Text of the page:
We’re watching snow gather outside the window, we’ve opened the first door on the Advent Calendar, and The Pogues are playing on the radio; the Christmas season has finally arrived and it’s time to embrace the festive spirit. Christmas memories are often entwined with warm smells; be it a small clementine or a mug of mulled wine. Evergreen leaves and greenery are a wonderful source of Wintery aroma, whilst you’re decorating your house why not incorporate some festive leaves and planting?
Our jolly Christmas Window Box features two small Christmas trees and an array of winter berries, perfect to draw in small robins and to add a touch of festive cheer to your outdoor space. Indoors use combinations of aromatic evergreens to replace your flower displays – pine, cedar, eucalyptus, balsam, juniper – and mix them as you would flowers. The scent is pure winter, and you’ll crave it every year. A daily misting of water will help keep evergreens smelling fresh.
The hanging of evergreens stretches back before written history. Old folktales tell of Norsemen pinning evergreen boughs over doorways to ward off evil. Evergreens were also taken indoors to freshen stale air and to freshen spirits during the long, dreary winter. We think, this still holds true – a Christmas wreath is a wonderful opportunity to brighten your home decorations and is laden with festive aromas. Instead of buying a wreath this year, why not make your own? Blending in your favourite Christmas leaves and berries, this is a lovely opportunity to maximise your own creativity.
How to make your own Christmas Wreath:
1. Gather a large bag full of 6-inch garden trimmings. Some suggested trimmings are cedar, pine, fir, redwood, magnolia and oak. Remember to include holly or other red berries in your collection. The tip ends of the branches work best.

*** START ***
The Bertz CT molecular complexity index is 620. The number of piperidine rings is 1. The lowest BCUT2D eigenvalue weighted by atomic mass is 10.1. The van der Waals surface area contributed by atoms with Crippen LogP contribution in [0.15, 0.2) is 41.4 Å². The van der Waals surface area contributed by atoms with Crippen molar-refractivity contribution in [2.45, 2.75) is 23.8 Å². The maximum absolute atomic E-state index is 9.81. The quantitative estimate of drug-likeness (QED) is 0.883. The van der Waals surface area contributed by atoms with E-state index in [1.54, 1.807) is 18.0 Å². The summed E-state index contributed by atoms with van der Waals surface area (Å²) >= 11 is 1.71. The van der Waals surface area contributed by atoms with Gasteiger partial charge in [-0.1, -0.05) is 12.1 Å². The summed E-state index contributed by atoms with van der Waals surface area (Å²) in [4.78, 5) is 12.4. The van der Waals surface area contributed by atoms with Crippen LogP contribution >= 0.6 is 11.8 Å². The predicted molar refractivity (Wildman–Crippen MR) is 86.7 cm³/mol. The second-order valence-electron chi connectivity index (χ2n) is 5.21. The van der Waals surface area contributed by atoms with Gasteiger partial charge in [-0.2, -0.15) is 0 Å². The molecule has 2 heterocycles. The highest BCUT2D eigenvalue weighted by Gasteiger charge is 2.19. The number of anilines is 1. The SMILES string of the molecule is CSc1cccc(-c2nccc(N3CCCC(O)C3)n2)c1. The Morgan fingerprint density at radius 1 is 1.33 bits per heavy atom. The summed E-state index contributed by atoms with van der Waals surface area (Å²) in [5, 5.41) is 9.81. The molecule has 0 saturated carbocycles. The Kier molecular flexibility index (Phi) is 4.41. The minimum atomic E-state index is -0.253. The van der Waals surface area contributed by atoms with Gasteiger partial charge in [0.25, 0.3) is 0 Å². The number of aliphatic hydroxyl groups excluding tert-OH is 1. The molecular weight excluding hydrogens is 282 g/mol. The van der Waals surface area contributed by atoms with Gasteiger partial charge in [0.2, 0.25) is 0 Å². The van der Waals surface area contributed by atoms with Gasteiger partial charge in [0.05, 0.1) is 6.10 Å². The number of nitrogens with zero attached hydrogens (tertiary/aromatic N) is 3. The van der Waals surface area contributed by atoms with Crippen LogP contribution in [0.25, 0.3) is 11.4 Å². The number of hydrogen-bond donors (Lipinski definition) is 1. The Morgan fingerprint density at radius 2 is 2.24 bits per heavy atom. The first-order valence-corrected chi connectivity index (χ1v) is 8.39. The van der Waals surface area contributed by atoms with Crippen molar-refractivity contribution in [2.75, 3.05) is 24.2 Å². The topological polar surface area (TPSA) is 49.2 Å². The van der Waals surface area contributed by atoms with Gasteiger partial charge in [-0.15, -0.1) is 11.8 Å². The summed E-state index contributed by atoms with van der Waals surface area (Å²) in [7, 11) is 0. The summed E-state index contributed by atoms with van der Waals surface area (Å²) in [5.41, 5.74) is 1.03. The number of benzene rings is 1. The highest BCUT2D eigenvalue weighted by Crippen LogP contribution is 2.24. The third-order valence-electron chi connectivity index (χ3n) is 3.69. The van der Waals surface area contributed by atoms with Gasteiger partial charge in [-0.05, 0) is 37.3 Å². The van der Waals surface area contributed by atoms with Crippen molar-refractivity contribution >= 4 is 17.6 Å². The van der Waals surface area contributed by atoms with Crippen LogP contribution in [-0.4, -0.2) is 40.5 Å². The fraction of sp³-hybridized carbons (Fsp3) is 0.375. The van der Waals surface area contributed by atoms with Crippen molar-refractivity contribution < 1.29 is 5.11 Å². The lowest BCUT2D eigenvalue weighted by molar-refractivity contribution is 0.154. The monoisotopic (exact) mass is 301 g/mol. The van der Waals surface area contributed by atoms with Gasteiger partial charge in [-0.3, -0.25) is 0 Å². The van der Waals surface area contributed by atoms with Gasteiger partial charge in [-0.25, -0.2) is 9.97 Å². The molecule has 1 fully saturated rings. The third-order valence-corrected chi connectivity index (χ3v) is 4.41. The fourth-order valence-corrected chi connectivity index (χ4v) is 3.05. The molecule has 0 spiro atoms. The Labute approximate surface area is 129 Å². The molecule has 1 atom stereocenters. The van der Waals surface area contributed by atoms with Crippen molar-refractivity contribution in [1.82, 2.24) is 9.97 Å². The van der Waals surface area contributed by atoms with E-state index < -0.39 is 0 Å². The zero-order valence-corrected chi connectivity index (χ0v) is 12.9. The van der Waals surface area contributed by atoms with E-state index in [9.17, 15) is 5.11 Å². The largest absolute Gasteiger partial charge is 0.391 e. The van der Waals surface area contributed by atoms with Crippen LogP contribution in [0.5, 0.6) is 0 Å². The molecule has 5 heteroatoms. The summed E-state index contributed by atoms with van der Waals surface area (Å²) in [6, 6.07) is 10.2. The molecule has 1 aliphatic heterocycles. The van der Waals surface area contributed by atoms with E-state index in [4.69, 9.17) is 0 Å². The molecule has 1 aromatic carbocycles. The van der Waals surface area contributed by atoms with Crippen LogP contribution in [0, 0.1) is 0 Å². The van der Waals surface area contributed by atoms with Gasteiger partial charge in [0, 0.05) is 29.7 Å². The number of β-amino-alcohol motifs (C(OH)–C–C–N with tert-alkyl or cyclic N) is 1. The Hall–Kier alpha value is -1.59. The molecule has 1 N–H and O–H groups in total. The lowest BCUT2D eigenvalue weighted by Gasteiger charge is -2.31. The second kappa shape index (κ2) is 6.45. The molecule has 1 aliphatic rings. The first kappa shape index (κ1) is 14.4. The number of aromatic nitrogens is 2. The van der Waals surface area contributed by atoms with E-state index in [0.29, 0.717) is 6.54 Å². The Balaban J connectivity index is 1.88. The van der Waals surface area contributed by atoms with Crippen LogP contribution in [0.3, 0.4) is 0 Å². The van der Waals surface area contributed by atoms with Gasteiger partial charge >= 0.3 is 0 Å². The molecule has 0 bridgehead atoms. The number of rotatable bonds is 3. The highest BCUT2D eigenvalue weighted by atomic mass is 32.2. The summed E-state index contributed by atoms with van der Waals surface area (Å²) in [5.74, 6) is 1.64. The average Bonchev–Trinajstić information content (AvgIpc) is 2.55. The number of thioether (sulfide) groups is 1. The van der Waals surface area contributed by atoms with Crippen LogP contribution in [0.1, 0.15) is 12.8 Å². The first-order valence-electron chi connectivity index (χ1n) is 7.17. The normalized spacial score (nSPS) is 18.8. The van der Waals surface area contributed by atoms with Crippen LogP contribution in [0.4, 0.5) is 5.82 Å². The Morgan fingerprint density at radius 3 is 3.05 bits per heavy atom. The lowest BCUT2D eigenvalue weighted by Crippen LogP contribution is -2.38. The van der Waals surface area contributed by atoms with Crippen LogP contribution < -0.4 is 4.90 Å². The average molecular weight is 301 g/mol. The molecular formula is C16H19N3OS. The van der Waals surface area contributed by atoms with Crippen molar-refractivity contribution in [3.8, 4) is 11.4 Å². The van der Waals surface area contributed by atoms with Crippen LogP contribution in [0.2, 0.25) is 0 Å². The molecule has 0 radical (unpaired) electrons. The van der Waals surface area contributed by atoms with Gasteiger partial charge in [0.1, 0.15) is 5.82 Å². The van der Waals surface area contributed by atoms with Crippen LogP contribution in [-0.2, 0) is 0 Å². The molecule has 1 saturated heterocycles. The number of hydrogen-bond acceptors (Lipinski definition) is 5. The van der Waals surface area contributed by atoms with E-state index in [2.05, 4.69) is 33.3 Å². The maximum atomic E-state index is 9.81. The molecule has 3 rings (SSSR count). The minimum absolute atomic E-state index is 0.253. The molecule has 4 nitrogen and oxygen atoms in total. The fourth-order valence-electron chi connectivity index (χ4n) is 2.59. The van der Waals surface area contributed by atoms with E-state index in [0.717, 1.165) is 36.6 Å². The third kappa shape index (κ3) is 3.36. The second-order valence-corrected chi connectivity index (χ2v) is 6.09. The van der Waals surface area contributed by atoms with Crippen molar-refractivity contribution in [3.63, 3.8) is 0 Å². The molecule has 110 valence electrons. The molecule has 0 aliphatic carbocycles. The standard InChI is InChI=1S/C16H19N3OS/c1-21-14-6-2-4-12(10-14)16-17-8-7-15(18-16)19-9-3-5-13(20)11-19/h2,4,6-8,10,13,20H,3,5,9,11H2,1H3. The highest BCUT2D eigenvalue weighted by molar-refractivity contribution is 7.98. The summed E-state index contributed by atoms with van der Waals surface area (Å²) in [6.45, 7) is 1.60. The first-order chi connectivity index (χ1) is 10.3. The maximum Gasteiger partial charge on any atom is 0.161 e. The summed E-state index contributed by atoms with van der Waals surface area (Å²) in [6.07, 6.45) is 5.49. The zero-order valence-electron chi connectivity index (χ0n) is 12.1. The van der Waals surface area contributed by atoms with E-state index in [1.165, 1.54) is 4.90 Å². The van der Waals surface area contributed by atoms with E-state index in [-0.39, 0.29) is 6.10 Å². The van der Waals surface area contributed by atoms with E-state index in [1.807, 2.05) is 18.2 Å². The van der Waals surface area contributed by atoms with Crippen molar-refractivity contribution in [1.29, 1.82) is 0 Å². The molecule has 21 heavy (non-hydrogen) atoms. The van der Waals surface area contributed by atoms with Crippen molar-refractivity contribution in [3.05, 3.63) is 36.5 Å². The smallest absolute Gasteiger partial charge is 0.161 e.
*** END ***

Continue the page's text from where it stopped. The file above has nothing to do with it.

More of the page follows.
2. Use a wire wreath frame or make your own from a wire coat hanger. (Simply unbend it from the familiar shape into a circle; you can use the hook to hang your finished wreath.)
3. Attach floral wire – sometimes called paddle wire – anywhere along the wire wreath frame. Tie it to the frame at that point and keep unspooling it and wrapping as you go around the frame with the bundles of greens.
4. Select several of the garden trimmings and place them together in a bunch with the stems at one end.
5. Place this bundle on top of the frame where the floral wire is connected.
6. Hold the bundle in place and wrap the floral wire around the bundle and frame. You will need two hands for this: one to hold the bundle in place against the frame and one to wrap the wire.
7. Wrap the floral wire around the bundle a second time and then pull it tight. Make sure to leave the wire attached to the frame – you still have a long way to go.
8. Gather another bundle of foliage and place it so that the leaves overlap the first bunch and cover the stems. Make sure that the stems on both bunches face the same direction.
9. Continue overlapping the bunches of foliage and wiring them to the frame until you complete the circle.
10. Add pinecones by twisting a new piece of paddle wire around the base of the cone, leaving a tail of 8 to 10 inches. Tie the wired cone’s tail to the wreath.
11. Lift the first bundle that you wired onto the frame and tuck the last bundle under it.
12. Twist the wire tightly around the last bundle. Knot the wire onto the frame, leaving 1 inch of wire with which to hang the finished wreath.
13. Trim the wire with scissors or pruning shears when you’re finished.
Once you’ve hung your wreath and other festive garlands, mist with water daily to help the cuttings last. Now your house will be full of festive aromas!